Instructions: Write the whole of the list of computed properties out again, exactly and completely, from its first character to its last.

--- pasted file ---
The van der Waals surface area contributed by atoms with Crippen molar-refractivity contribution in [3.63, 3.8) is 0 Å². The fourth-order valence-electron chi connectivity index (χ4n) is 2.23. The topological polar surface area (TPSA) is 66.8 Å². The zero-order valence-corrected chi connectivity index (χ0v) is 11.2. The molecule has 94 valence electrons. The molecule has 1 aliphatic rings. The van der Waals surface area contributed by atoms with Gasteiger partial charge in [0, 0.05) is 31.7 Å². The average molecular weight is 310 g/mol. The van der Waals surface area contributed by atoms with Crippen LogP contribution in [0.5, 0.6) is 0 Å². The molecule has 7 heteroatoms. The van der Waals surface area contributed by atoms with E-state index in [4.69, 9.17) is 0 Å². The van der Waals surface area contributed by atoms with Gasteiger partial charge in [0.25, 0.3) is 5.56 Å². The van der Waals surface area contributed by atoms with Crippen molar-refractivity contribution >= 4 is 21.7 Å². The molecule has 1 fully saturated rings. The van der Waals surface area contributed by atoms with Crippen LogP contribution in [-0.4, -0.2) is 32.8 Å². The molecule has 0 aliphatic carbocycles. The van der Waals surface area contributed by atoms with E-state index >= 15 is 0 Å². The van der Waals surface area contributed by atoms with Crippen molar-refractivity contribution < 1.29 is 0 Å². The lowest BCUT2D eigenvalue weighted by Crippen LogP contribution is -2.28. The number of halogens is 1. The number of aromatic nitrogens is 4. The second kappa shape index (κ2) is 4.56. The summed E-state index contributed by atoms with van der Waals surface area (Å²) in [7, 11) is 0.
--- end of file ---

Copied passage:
The van der Waals surface area contributed by atoms with Crippen molar-refractivity contribution in [3.63, 3.8) is 0 Å². The fourth-order valence-electron chi connectivity index (χ4n) is 2.23. The topological polar surface area (TPSA) is 66.8 Å². The zero-order valence-corrected chi connectivity index (χ0v) is 11.2. The molecule has 94 valence electrons. The molecule has 1 aliphatic rings. The van der Waals surface area contributed by atoms with Gasteiger partial charge in [0, 0.05) is 31.7 Å². The average molecular weight is 310 g/mol. The van der Waals surface area contributed by atoms with Crippen LogP contribution in [0.5, 0.6) is 0 Å². The molecule has 7 heteroatoms. The van der Waals surface area contributed by atoms with E-state index in [4.69, 9.17) is 0 Å². The van der Waals surface area contributed by atoms with Gasteiger partial charge in [0.25, 0.3) is 5.56 Å². The van der Waals surface area contributed by atoms with Crippen molar-refractivity contribution >= 4 is 21.7 Å². The molecule has 1 fully saturated rings. The van der Waals surface area contributed by atoms with Crippen LogP contribution in [-0.4, -0.2) is 32.8 Å². The molecule has 0 aliphatic carbocycles. The van der Waals surface area contributed by atoms with E-state index >= 15 is 0 Å². The van der Waals surface area contributed by atoms with Crippen molar-refractivity contribution < 1.29 is 0 Å². The lowest BCUT2D eigenvalue weighted by Crippen LogP contribution is -2.28. The number of halogens is 1. The number of aromatic nitrogens is 4. The second kappa shape index (κ2) is 4.56. The summed E-state index contributed by atoms with van der Waals surface area (Å²) in [7, 11) is 0.